I have always known Sister Chan Khong as a jack-of-all-trades. According to her, she has much less energy than ten years ago, but when I see how much she takes on, seemingly without any effort, I am truly amazed. During a retreat some years ago in a Tibetan monastery in France, Thay fell ill. From that moment on, Sister Phuong took care of every aspect of the program, including the Dharma talk. On top of that, she cooked twice a day for Thay and the three Plum Village residents who had come to take care of the children’s program. In her remaining time, she was available for retreatants who wanted to discuss their problems with her. And when the children’s program didn’t run so smoothly, she took care of that as well. She was the last one to go to bed and the first one to get up, and she continued to be in good spirits.

I have often wondered where her endless supply of energy comes from. I partly attribute it to the fact that she truly lives in the present; from moment to moment she deals with what is coming up, and she doesn’t lose energy in worrying about what may come next, which to me is a reflection of a deeply rooted faith. Even more important though, I think, is her compassion. When she became a nun, she received from Thay the name “Chan Khong,” “True Emptiness.” “My happiness is your happiness” and “your pain is my pain” is something that she truly lives. Seeing the self in the non-self is not a theory for her but the very ground of her being.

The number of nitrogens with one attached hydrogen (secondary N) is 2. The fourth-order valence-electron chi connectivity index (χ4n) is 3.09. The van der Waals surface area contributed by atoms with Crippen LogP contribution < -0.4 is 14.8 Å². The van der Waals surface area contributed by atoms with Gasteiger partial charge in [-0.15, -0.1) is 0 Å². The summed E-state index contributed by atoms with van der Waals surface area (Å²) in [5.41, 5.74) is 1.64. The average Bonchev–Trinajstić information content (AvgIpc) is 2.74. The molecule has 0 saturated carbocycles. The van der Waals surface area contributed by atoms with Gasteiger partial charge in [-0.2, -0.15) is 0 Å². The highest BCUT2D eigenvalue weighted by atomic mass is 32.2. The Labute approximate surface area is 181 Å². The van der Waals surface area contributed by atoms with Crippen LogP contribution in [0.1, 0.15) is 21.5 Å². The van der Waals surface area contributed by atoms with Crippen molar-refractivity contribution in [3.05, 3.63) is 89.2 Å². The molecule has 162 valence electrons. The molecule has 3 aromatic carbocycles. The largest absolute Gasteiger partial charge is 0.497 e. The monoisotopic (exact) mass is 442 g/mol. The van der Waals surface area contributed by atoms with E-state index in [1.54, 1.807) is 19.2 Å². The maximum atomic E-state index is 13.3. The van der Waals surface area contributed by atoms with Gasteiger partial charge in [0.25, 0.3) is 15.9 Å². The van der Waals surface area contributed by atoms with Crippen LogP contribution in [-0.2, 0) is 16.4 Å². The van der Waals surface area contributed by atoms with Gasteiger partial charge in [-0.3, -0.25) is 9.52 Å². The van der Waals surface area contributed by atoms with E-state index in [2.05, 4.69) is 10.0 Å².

Reprinted from I Have Arrived, I am Home  (2003) by Thich Nhat Hanh with permission of Parallax Press, Berkeley, California, www.parallax.org.

mb61-NotDifferent6Eveline Beumkes, True Harmony/Peace, lived in Plum Village for three years from 1988 to 1991. She helped to organize the practice in Amsterdam, Holland and helped translate Thay’s books into Dutch. She was ordained as a Dharma teacher in 1994. 

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Poem: Celebration

(for the ten-year anniversary of Plum Village, 1992)

By Svein Myreng

I want to celebrate chaos.
I want to celebrate old worn-out cars,
Broken tiles, ever-shifting
Schedules, misplaced letters,
And nettles next to flower-beds;
To celebrate toilets out of order,
As well as friends who will remind me
That mistakes are good, failures a success,
And that a pure heart may prevail
In the non-end.
I want to celebrate being left alone,
Or assailed by talkers
(Or, disturbing others’ quiet).
I want to celebrate gentle smiles,
Good intentions, and especially,
One step after the other.
“If arrow number 100 hits the target,
How can you say the first 99 were failures?”

mb61-Celebration1Svein Myreng, True Door, lived in Oslo, Norway. Svein was ordained a Dharma teacher in 1994. He wrote Plum Poems and A Handbook of Meditation, and translated two of Thay’s books into Norwegian. He passed away in 2007.

From Plum Poems, Parallax Press, 1999. Reprinted from I Have Arrived, I am Home (2003) by Thich Nhat Hanh with permission of Parallax Press, Berkeley, California, www.parallax.org.

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Plum Village Smiles

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During the Summer Opening in the first years, I stayed in the room above the bookshop in Upper Hamlet. We had very few rooms then, and I had to share the room with four or five children. They stayed in the room with me and at night they sprawled out on the floor.